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COVID-19 and Kawasaki Disease: What Parents Need to Know

News coverage of COVID-19 and its impact on the world have dominated the headlines. Until recently, children were thought to be not significantly affected. This has changed after there were reports from the United Kingdom of a small number of cases of critically ill children presenting with unusual symptoms.

Within a few weeks, clusters of sick kids with, what is being called, “Pediatric Multisystem Inflammatory Syndrome” or PMIS, started to appear in New York City and several other states. Some of these cases resembled a rare inflammatory illness called Kawasaki Disease.

What Is Kawasaki Disease?

Kawasaki Disease is a rare inflammatory disease that causes blood vessels to become inflamed or swollen throughout the body. We do not know what causes Kawasaki Disease. More than 80% of the children who get it are younger than 5 years of age.

The hallmark of Kawasaki Disease is a persistent high fever (over 101°F) for at least 4 days in addition to rash, redness to eyes, lips/tongue, swelling and redness to hands/feet and neck swelling. Kawasaki Disease Shock Syndrome is a rare form of this disease characterized by severe inflammation resulting in a child becoming critically ill.

What Is Pediatric Multisystem Inflammatory Syndrome (PMIS) and Why Do Doctors Think This Is Related to COVID-19?

On April 27, 2020 the United Kingdom released a statement describing a number of children who were presenting critically ill. They had some clinical features of Kawasaki Disease and Kawasaki Disease Shock Syndrome.

Soon after, multiple reports of cases came from across Europe and in the United States. Some PMIS patients were found to carry the virus causing COVID-19 and some had proteins in their body showing that they previously had the infection. A significant number of patients were exposed to someone with COVID-19 infection.

A key finding of PMIS is evidence of severe inflammation, which is similar to Kawasaki Disease and like Kawasaki Disease, children with PMIS also have high fevers and can present with red eyes, and rash. However, PMIS patients tend to be older than typical Kawasaki Disease patients. Some of their blood tests, including markers of inflammation, are more abnormal than patients with Kawasaki disease.

Severe abdominal pain and diarrhea is another common complaint with PMIS. So far, we know the similarities between these two diseases, but we do not have sufficient information to fully understand the differences.

At this time, we do recommend seeking medical evaluation with your primary care doctor if your child has persistent fevers over 101°F as well as severe abdominal pain, diarrhea, or rash that could not be explained by another cause.

Call East Cary Family Physicians to seek an appointment. Also note that ECFP is providing Tele-Health option for health visits.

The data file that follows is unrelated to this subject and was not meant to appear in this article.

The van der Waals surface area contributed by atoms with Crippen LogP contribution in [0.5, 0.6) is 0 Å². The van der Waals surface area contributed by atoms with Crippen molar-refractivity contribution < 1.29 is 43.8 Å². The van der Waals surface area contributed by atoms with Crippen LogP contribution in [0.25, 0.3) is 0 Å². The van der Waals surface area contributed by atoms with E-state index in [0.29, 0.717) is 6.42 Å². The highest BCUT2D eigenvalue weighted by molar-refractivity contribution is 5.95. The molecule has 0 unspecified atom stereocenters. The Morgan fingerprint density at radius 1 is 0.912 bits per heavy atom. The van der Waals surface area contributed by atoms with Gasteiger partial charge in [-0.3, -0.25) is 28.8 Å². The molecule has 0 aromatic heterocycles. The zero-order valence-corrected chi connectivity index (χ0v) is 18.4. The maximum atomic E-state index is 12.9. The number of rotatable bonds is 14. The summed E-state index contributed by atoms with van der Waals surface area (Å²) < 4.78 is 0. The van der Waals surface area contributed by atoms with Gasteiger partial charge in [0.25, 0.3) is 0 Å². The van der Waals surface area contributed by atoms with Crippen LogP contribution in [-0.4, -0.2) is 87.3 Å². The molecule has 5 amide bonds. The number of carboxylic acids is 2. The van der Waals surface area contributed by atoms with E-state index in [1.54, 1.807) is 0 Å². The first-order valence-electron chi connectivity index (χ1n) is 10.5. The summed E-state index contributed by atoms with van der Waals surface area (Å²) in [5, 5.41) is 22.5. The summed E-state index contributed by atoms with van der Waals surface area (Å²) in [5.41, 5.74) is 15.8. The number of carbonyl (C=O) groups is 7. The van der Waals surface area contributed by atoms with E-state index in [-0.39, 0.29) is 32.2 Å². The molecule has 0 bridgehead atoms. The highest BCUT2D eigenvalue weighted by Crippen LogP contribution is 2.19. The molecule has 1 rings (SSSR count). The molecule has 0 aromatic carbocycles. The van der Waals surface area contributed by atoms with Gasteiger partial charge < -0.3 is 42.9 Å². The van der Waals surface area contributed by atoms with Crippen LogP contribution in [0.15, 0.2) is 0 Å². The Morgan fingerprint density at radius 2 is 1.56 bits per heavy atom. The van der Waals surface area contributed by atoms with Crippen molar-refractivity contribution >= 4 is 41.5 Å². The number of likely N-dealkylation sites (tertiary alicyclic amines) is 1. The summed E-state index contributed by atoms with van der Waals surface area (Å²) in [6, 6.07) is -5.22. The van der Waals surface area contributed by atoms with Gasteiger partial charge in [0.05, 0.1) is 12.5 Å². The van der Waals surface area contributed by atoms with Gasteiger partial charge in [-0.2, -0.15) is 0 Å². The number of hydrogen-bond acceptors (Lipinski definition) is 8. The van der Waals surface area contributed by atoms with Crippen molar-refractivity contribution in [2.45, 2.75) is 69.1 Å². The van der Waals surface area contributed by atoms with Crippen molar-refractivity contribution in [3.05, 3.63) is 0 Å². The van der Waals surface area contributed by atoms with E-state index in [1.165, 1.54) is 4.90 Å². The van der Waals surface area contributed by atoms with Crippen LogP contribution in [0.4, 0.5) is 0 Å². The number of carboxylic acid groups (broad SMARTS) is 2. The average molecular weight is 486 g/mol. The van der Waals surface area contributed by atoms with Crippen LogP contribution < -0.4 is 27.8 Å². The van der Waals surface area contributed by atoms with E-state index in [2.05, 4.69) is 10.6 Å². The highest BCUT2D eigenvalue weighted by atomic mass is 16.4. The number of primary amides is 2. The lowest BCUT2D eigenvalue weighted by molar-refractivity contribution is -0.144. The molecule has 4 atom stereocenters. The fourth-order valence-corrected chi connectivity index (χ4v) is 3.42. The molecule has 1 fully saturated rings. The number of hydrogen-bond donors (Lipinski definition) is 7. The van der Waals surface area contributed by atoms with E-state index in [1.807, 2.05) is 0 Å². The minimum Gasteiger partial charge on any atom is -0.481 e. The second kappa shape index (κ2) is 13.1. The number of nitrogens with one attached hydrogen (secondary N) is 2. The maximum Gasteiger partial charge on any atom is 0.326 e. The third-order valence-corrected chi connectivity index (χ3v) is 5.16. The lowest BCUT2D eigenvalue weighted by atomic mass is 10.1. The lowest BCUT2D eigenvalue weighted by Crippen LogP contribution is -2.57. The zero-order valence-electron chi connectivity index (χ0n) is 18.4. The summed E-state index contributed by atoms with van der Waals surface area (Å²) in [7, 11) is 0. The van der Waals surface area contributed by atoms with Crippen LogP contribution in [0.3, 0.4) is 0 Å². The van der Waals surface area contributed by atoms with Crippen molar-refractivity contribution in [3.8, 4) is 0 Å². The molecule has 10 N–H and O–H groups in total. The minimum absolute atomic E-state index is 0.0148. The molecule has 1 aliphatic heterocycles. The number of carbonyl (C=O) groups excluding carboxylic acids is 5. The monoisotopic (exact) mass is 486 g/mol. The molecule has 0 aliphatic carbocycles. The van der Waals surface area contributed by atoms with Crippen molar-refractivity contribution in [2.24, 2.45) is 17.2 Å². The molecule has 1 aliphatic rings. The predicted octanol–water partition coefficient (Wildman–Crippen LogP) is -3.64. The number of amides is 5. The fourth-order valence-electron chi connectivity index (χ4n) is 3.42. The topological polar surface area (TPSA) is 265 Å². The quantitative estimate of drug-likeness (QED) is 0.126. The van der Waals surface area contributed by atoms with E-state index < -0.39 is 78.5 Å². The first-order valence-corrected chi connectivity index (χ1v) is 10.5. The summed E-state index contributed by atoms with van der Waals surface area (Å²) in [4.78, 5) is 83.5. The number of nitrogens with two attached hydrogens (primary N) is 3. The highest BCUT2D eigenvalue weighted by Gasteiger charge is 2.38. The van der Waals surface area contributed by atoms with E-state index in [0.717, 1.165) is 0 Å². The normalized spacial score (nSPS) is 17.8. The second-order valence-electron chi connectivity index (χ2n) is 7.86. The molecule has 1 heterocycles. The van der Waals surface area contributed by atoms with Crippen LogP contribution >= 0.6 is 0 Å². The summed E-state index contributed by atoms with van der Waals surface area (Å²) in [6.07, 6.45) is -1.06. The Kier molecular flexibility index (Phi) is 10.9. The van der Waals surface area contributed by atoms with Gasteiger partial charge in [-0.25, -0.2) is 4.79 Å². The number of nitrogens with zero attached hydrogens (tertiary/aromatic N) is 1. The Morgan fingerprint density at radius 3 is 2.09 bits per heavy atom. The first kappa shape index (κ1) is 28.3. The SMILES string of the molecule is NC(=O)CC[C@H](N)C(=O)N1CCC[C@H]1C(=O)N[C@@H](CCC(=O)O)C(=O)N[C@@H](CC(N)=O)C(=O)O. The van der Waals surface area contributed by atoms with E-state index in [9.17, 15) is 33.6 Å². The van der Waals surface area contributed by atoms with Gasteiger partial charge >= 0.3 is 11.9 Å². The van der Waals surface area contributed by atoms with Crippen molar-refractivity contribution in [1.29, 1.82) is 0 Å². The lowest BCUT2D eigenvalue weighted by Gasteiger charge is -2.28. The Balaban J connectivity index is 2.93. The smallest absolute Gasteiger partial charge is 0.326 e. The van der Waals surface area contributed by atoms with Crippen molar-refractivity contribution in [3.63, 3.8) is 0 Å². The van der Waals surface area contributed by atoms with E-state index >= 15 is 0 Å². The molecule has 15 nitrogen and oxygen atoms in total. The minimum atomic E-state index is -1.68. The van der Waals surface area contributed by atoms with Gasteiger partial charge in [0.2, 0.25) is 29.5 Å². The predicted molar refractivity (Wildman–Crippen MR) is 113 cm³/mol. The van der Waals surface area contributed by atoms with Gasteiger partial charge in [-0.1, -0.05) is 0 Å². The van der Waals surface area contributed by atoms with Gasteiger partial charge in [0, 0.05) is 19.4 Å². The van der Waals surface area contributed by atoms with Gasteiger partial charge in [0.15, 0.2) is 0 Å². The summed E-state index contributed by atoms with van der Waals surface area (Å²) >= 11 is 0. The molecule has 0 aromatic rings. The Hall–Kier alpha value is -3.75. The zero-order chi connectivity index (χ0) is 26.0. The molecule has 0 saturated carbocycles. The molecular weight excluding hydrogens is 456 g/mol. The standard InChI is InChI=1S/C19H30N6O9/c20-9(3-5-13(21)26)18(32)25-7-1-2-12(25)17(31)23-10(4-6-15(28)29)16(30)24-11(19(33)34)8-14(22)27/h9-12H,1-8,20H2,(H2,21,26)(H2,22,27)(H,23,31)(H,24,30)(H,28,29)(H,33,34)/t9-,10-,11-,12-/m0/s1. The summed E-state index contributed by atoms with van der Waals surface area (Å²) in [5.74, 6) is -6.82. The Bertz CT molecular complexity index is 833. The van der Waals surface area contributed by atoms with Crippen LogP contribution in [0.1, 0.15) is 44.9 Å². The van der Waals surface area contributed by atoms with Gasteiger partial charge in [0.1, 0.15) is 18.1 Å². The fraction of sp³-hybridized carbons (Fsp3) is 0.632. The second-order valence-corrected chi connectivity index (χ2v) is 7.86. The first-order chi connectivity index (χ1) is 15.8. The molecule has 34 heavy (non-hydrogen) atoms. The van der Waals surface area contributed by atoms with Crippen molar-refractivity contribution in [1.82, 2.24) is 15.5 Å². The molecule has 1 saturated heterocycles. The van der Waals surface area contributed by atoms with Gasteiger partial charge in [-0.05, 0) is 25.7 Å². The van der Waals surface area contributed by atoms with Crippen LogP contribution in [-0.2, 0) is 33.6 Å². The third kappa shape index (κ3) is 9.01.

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Coronavirus (COVID-19): Everything You Need to Know

What is the coronavirus?

When we think of coronavirus, we think of the outbreak that is currently happening. However, there are common strains of the virus that usually cause mild to moderate upper respiratory illnesses. In fact, most people are infected with a coronavirus at least once in their lifetime. The strains of coronavirus that appear in the news are the highly infectious and aggressive mutations that cause severe outbreaks and symptoms, such as SARS in 2003, MERS in 2012, and the current outbreak of COVID-19.

How does COVID-19 spread?

Currently, we know that COVID-19 spreads via respiratory droplets, where an infected person coughs or sneezes and the droplets are inhaled by another person. It is thought that a person is most contagious when they are most symptomatic, but there is some evidence that spread is possible before symptoms exist.

What are the symptoms of COVID-19?

The primary symptoms of the virus are fever, cough, and shortness of breath. These symptoms range from mild to severe illness and death. At this time, the CDC believes that symptoms may appear between 2-14 days after exposure.

How do you know if you have COVID-19 or Influenza?

In the United States, the risk of getting COVID-19 is currently low; it is much more likely that a person is infected with Influenza. If you recently traveled to China, or another country that has reported infections, or were recently in the presence of someone that was diagnosed with COVID-19, please call East Cary Family Physicians and inform them of your exposure. While we want to be aware of your health status, currently only hospitals are able to test for COVID-19 so you will be referred for testing if we deem necessary. If you do not have any known exposures, it is likely that you have Influenza and you can make an appointment at East Cary Family Physicians to test for Influenza.

How do you prevent infection?

Currently, no vaccine exists to prevent COVID-19. If you or someone you know is sick, it is important to use the same precautions you would use for other respiratory viruses, including: avoiding close contact with those who are sick; staying home when you are sick; cleaning surfaces with a household cleaning spray; wearing a facemask if you are sick; and washing your hands often with soap and water for at least 20 seconds.